The judgment was handed down on Tuesday following the urgent application brought by the Liberty Fighters Network (LFN) and the Hola Bon Renaissance Foundation.
Davis ordered Minister of Cooperative Governance and Traditional Affairs Nkosazana Dlamini-Zuma to formulate changes to the regulations within 14 days.
However, News24 reported that the national state of disaster is set to lapse before that deadline.
Here is what the High Court said about the various regulations:
On the attendance of funerals:
The disparity of the situations is not only distressing but irrational.
Judge Norman Davis
Davis said: “When a person, young or old is in the grip of a terminal disease, other than Covid-19 and is slowly leaving this life to ease that suffering and the passing, it is part of the nature of humanity for family and loved ones to support the sufferer.
“One might understand the reluctance to have an influx of visitors should the person at death’s door be inside the doors of a medical facility for fear of the spread of Covid-19, but what if the person is in his or her own home or at the home of a family member or a friend?”
He said once a person has died, up to 50 people “armed with certified copies of death certificates may even cross provincial boarders to attend the funeral of one who has departed and is no longer in need of support. The disparity of the situations is not only distressing but irrational.”
On night vigils being prohibited:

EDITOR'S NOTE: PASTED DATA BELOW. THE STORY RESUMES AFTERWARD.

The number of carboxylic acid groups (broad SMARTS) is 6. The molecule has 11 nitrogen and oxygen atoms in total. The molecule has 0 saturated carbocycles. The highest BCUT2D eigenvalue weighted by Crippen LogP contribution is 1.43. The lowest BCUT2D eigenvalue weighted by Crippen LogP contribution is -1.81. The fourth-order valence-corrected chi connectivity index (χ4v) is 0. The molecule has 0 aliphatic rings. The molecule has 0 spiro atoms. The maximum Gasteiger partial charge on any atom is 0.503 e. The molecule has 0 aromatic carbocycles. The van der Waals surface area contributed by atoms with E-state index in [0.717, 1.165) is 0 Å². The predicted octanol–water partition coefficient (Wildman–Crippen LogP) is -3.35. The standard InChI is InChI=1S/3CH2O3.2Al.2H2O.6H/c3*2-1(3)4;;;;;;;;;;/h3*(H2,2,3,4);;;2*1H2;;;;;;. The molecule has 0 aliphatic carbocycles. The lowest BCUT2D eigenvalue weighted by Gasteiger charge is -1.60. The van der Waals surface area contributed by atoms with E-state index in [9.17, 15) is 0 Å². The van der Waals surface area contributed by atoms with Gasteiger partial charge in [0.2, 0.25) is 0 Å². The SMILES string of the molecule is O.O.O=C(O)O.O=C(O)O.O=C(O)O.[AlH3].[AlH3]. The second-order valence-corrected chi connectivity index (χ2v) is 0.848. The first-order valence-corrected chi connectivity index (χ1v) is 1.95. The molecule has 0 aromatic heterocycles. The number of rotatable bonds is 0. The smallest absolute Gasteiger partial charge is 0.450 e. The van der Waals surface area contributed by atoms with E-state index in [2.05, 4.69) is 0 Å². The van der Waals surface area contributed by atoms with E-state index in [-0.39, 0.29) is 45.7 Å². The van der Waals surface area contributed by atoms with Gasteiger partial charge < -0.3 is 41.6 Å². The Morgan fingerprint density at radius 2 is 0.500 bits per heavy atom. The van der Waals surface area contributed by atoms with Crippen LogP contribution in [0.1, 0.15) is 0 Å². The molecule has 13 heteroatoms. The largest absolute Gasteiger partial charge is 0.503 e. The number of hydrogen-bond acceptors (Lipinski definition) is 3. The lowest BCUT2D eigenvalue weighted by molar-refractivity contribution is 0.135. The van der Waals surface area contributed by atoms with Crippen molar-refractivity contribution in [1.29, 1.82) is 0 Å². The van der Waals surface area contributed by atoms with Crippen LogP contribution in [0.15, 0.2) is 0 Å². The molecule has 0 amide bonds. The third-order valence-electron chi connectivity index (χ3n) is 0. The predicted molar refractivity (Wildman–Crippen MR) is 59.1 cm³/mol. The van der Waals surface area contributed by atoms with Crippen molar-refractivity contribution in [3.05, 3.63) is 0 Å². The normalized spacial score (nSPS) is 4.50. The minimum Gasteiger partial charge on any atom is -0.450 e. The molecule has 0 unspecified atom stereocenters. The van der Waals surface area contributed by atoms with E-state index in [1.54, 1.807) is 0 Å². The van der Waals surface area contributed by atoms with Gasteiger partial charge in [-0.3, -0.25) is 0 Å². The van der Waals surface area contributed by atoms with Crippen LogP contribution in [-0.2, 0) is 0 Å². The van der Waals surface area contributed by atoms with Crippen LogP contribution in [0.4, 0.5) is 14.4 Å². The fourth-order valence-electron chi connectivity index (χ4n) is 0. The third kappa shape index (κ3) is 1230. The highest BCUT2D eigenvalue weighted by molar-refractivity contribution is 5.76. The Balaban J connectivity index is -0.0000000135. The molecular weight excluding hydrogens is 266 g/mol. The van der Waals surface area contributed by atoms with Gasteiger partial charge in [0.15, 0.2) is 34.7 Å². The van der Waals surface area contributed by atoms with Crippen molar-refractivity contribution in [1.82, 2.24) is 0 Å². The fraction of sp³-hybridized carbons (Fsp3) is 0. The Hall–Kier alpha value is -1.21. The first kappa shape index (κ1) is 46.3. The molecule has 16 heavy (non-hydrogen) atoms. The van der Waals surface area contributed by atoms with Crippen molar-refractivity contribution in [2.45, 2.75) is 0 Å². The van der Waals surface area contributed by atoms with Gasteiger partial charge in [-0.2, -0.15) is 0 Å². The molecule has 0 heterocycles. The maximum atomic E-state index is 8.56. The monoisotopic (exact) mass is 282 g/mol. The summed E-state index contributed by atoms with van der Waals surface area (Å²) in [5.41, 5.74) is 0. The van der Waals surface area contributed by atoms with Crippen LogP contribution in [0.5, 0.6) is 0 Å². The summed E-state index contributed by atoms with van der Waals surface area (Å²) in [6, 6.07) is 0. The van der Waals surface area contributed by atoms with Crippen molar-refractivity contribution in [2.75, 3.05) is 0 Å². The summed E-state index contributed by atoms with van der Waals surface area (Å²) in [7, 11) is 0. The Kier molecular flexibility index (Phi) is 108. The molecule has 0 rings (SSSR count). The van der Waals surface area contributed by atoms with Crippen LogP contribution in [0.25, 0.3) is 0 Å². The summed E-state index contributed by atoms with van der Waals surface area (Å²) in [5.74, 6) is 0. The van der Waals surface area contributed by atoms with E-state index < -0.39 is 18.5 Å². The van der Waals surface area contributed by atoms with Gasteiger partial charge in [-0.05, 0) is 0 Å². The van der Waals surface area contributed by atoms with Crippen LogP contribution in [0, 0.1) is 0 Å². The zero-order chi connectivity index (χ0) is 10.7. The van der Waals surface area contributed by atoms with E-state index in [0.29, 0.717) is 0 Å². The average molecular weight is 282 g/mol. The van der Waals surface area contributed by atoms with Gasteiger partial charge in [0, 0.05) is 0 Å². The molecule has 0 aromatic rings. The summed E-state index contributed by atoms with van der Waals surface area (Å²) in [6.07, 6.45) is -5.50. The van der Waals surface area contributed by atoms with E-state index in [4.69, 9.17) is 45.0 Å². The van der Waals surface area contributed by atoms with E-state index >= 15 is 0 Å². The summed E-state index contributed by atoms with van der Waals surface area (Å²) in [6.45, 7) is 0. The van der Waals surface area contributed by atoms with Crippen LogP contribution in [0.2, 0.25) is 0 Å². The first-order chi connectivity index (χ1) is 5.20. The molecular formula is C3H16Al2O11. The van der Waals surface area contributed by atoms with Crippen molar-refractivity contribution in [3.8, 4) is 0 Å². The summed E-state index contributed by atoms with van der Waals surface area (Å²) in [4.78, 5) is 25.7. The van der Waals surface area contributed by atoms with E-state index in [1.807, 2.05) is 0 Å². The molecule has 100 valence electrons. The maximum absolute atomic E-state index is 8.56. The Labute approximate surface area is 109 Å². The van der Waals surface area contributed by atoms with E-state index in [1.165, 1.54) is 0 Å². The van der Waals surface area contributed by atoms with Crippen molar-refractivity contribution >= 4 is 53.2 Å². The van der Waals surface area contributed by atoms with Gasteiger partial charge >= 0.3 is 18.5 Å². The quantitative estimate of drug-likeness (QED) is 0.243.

Davis questioned why night vigils were totally banned, saying if one wants to prevent the spreading of the novel coronavirus through close proximity, why not impose time, distance and closed casket prohibitions.
“Why not allow a vigil without the body of the deceased? If long distance travel is allowed albeit under strict limitations, a vigil by a limited number of grieving family under similar limitations can hardly pose a larger threat,” he said.
On hairdressers, waste pickers, street vendors and construction workers:
The High Court Judge said there were millions of South Africans who operate in the informal sector, who have lost their livelihoods.
“Their contact with other people is less on a daily basis than, for example, the attendance of a single funeral. The blanket ban imposed on them as opposed to the imposition of limitations and precautions appear to be irrational.
“In the case of a hairdressers, a single mother and sole provider for her family may have been prepared to comply with all the preventative measures proposed in the draft Alert Level 3 regulations but must now watch her children go hungry while witnessing minicab taxis pass with passengers in closer proximity to each other than they would have been in her salon.
“She is stripped of her rights of dignity, equality, to earn a living and to provide for the best interest of her children,” Davis said.
On limitations of exercise:
Davis said limitations on exercises were “equally perplexing”.
“If the laudable objective is not to have large groups of people exercising in close proximity to each other, the regulations should say so rather than prohibit the organising of exercise in an arbitrary fashion.